Homilies and Poems

After eleven years of maintaining this blog, I've started a new blog as part of a new website: www.deaconchrisanderson.com. From today, September 6, 2015, I will be posting all of my homilies there. A number of the homilies I've posted here over the years will be part of a new book, to be published by Eerdmans in 2016, THE SOUL MIGHT BE LIKE THIS: PRACTICING JOY. Thank you for your interest, and may the Lord be with you.

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Location: Corvallis, Oregon

Sunday, June 18, 2006

The Empty Net (a homily)

Father’s Day, Feast of Corpus Christi
Hebrews 9:11-15 and Mark 14:12-26

I’m sure you’ve all had this experience. You’re reading something or watching something and suddenly you come across this new idea, something you’ve never thought of before.

This happened to me the other day when I was reading a book called From Wild Man to Wise Man, by Richard Rohr and Joseph Martos. Let me try to explain it.

The love of a mother for her child, they say, is in some way necessary. The mother carries the child in her body. The mother nourishes the child with her body. But the love of a father is different:

A father doesn’t ‘have’ to love you. His love is not inherently and instinctively felt and drawn upon, like Mother love. He must choose to love you! He decides for you, he picks you out, he notices you among the many. The love of a father redeems, liberates and delights, therefore, in a totally different way.

These are generalizations and stereotypes, of course, but in a basic, psychological sense, they ring true, I think. Even just physically, a father doesn’t have to be there, not after a certain early point. Once the child is conceived, the father never has to show up again.

But this is the really startling thing. This is what I’ve been mulling over. Most primitive cultures, Rohr and Martos say, first saw God as feminine, as a kind of earth mother, and that’s valid and good. But Jewish culture had a different intuition, a profound one. In calling God Abba, Father, Daddy, they were instinctively describing their experience--as Rohr and Martos put it--of “being chosen by God, of being the objects of Divine Election, of being personally preferred.”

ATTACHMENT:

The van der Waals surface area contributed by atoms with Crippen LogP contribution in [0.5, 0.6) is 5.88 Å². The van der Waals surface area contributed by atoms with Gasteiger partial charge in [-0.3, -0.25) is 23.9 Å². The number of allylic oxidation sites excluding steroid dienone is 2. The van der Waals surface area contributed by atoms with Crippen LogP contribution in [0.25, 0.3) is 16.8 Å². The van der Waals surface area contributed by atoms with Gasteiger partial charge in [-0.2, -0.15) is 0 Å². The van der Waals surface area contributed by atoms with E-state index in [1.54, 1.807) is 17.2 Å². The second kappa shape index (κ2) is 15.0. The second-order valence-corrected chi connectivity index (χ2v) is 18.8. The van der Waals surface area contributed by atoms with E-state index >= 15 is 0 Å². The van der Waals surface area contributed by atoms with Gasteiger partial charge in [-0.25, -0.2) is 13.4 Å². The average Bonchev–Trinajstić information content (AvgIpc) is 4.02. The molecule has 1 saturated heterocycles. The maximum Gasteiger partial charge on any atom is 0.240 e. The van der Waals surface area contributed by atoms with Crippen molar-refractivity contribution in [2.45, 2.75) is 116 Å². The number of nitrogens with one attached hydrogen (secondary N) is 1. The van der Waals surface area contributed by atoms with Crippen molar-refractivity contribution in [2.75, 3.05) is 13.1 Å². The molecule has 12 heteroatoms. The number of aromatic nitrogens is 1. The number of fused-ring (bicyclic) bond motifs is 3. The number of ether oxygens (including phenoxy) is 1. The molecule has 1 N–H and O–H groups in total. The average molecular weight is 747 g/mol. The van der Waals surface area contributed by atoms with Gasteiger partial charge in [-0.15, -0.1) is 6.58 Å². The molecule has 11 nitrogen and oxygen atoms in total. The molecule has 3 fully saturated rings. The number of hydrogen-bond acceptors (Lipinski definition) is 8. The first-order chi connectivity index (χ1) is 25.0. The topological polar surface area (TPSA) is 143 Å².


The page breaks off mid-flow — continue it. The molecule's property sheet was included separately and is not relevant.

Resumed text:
I’ve always been uncomfortable with our only using masculine images of God. I’m sensitive to how women often feel excluded by this language, and I’m really concerned with getting across the idea that God is beyond all gender. That’s what the Catechism teaches, what the Church has always taught, that while both male and female images can hint at God’s great love, his love and mercy are finally beyond all images altogether.

Yet “Father” is the dominant image in our tradition, and suddenly Rohr and Martos started to make a little sense of that for me. Many people suffer from what they call the “father-wound.” Many people have this feeling of being rejected or ignored somehow, by their fathers or by the world, of being somehow unworthy deep down. In a way it’s just the human condition: to feel abandoned. Alone. But what we as Christians have experienced through grace is the transforming power of a God who reaches out to love us even when he doesn’t have to. He is other, He is outside, He is not us, and yet he embraces us, on his own initiative. He likes us. He approves of us. His love is “totally free love,” and it’s this conviction, this experience, that the masculine pronoun is trying to communicate. Rohr and Martos again:

We know that God is neither masculine nor feminine, and we must continue to use feminine images for God, too, but the father wound is so deep and so pervasive in much of the world and much of history, that even Jesus needed to use the more daring, the more distant, and the more dangerous word for God--Abba--because that is where the wound lies for so many.

In other words, the reason it makes perfect sense to call God father is because so many human fathers are lacking and because the hurt this causes is so profound and deep.

So that’s the first thing. To call God father is to call Him loving.

The other thing necessarily follows. It’s the necessary consequence of love. Vulnerability. To call God father is to call him vulnerable.

Take this: this is my body. Take this: this is my blood.

People who object to the image of God the Father seem to think of being a father as a matter of power and domination. But I’ve been a father for 24 years now, and I can tell you, that’s not been my experience at all. My experience has been of letting go, over and over again, whether I wanted to or not, of watching my children drive away, pull away, walk away. All the bad things they have done have astonished me. All the good things they’ve done have astonished me. More and more I don’t think I can take the credit or blame for anything.